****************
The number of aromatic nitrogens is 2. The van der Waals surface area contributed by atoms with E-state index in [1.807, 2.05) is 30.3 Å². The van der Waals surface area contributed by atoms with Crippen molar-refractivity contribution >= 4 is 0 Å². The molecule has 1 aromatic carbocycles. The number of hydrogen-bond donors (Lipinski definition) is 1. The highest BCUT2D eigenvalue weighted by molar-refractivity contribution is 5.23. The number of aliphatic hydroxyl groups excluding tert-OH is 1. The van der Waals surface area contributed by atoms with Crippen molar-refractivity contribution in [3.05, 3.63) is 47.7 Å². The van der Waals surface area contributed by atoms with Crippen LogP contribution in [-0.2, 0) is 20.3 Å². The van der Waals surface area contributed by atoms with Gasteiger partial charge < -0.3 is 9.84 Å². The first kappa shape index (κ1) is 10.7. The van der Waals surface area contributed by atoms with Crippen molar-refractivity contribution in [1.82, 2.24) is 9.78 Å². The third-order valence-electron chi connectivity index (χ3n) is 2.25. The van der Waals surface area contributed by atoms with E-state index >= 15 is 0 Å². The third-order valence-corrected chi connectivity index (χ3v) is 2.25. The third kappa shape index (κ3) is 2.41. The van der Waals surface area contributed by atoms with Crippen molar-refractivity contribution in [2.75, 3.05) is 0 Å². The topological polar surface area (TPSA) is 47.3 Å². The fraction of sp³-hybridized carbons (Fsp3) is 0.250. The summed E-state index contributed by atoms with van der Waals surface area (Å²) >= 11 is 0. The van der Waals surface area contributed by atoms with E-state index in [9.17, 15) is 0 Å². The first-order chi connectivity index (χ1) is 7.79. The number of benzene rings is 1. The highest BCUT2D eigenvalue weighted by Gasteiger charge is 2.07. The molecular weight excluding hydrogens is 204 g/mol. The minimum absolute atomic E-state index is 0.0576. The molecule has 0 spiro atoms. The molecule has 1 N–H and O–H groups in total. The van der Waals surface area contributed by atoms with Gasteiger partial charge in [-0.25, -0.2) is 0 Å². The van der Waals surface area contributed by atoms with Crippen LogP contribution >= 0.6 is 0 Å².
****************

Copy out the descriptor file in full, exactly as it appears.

The number of aromatic nitrogens is 2. The van der Waals surface area contributed by atoms with E-state index in [1.807, 2.05) is 30.3 Å². The van der Waals surface area contributed by atoms with Crippen molar-refractivity contribution >= 4 is 0 Å². The molecule has 1 aromatic carbocycles. The number of hydrogen-bond donors (Lipinski definition) is 1. The highest BCUT2D eigenvalue weighted by molar-refractivity contribution is 5.23. The number of aliphatic hydroxyl groups excluding tert-OH is 1. The van der Waals surface area contributed by atoms with Crippen molar-refractivity contribution in [3.05, 3.63) is 47.7 Å². The van der Waals surface area contributed by atoms with Crippen LogP contribution in [-0.2, 0) is 20.3 Å². The van der Waals surface area contributed by atoms with Gasteiger partial charge < -0.3 is 9.84 Å². The first kappa shape index (κ1) is 10.7. The van der Waals surface area contributed by atoms with Crippen molar-refractivity contribution in [1.82, 2.24) is 9.78 Å². The third-order valence-electron chi connectivity index (χ3n) is 2.25. The van der Waals surface area contributed by atoms with E-state index >= 15 is 0 Å². The third-order valence-corrected chi connectivity index (χ3v) is 2.25. The third kappa shape index (κ3) is 2.41. The van der Waals surface area contributed by atoms with Crippen molar-refractivity contribution in [2.75, 3.05) is 0 Å². The topological polar surface area (TPSA) is 47.3 Å². The fraction of sp³-hybridized carbons (Fsp3) is 0.250. The summed E-state index contributed by atoms with van der Waals surface area (Å²) >= 11 is 0. The van der Waals surface area contributed by atoms with E-state index in [9.17, 15) is 0 Å². The first-order chi connectivity index (χ1) is 7.79. The number of benzene rings is 1. The highest BCUT2D eigenvalue weighted by Gasteiger charge is 2.07. The molecular weight excluding hydrogens is 204 g/mol. The minimum absolute atomic E-state index is 0.0576. The molecule has 0 spiro atoms. The molecule has 1 N–H and O–H groups in total. The van der Waals surface area contributed by atoms with Gasteiger partial charge in [-0.25, -0.2) is 0 Å². The van der Waals surface area contributed by atoms with Crippen LogP contribution >= 0.6 is 0 Å².